uhoh2016 Mon 22-Aug-16 05:30:19

How is her hearing? My ds was similar in his lack of speech but good understanding turns out he had glue ear in both ears. The Dr described it to me that hearing for him is like listening underwater so he could understand the sounds but not clear enough for him to repeat/relay back. Grommets fixed it and his speech improved dramatically

Shootingstar2289 Mon 22-Aug-16 06:20:12

All babies and children are different. Your own children's speech sounds pretty advanced. My 13 month old is not talking.

The fact she has great understand is great. My son (now 5) was very speech delayed. He didn't say any words at all until she 3.5 to 4. and did not understand a lot. Still delayed now and has been diagnosed with Autism BUT your partners little girl might be just a little slower.

Did she or is she going to have a two year check? Is it routine where you live? It is here..

OnARainbow Fri 18-Aug-17 16:20:46

Just an update on this.
Her speech is still concerning now she has turned three. She has more words, I'd say around 30-40 and can put two or three words together 'no more mummy' 'me there'.
She hasn't got to the inquisitive stage of asking why yet. She can't or won't say the word why yet anyway.
A lot of her Communication is done by pointing and gesturing to what she wants.
Mum has enrolled her into a school nursery for September onwards and of course she'll start school in a years time. She has mentioned the lack of speech to the nursery but I don't think she's overly concerned.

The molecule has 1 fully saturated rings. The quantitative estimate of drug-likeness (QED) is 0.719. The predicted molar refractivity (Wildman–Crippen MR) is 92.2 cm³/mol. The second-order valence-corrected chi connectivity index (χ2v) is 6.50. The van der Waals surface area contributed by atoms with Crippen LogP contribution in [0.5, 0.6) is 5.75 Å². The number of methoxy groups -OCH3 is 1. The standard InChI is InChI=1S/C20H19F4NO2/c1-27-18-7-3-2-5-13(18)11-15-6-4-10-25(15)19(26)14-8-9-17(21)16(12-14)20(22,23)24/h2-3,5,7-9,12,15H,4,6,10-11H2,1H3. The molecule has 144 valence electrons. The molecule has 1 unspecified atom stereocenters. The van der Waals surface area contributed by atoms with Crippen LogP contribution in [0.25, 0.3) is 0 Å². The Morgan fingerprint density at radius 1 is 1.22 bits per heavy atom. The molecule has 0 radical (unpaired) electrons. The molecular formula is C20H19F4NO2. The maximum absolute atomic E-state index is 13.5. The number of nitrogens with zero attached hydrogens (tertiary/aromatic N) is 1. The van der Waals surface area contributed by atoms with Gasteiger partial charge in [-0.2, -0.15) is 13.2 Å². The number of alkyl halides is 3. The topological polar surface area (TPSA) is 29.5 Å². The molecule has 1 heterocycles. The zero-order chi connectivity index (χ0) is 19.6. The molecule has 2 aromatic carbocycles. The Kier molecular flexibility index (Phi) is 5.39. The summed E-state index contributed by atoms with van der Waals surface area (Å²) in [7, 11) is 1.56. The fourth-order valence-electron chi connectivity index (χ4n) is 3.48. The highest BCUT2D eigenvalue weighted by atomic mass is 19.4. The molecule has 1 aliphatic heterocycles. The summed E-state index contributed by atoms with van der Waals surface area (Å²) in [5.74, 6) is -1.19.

DP wants to push for quicker action I guess but thinks he'll meet resistance from mum.
I'm not sure of what his next steps would be.
We live in a different area to his daughter so she isn't registered at his doctors, can he take her to his doctors?

robotsmania Sat 19-Aug-17 06:24:12

Ah just reading your update. I suppose talking with the school nursery openly and often will be the obvious route.

My dd had and still has lots of problems with speech. We had a difficult break up when she was two, and lots of disruption before and after that. I don't know your circumstances, but I think my dd's problems came as a result of all that.

It doesn't really help in trying to fix it though, but may put a new perspective on things.

OnARainbow Sat 19-Aug-17 10:43:55

I'm not sure the speech issue is directly connected to her parents splitting up. That happened when she was a baby.

I really hope the school nursery pick it up quickly and prompt mum with help.

It's so frustrating to not be able to do anything.

I try my best to encourage her to say words but she doesn't even try.
Refusing to give her something until she asks instead of pointing and grunting has no effect. She just walks away and tries with her dad and ultimately if he can't encourage her she gets it anyway.

We have limited time with her to try new ideas to encourage speech so our efforts are some what pointless.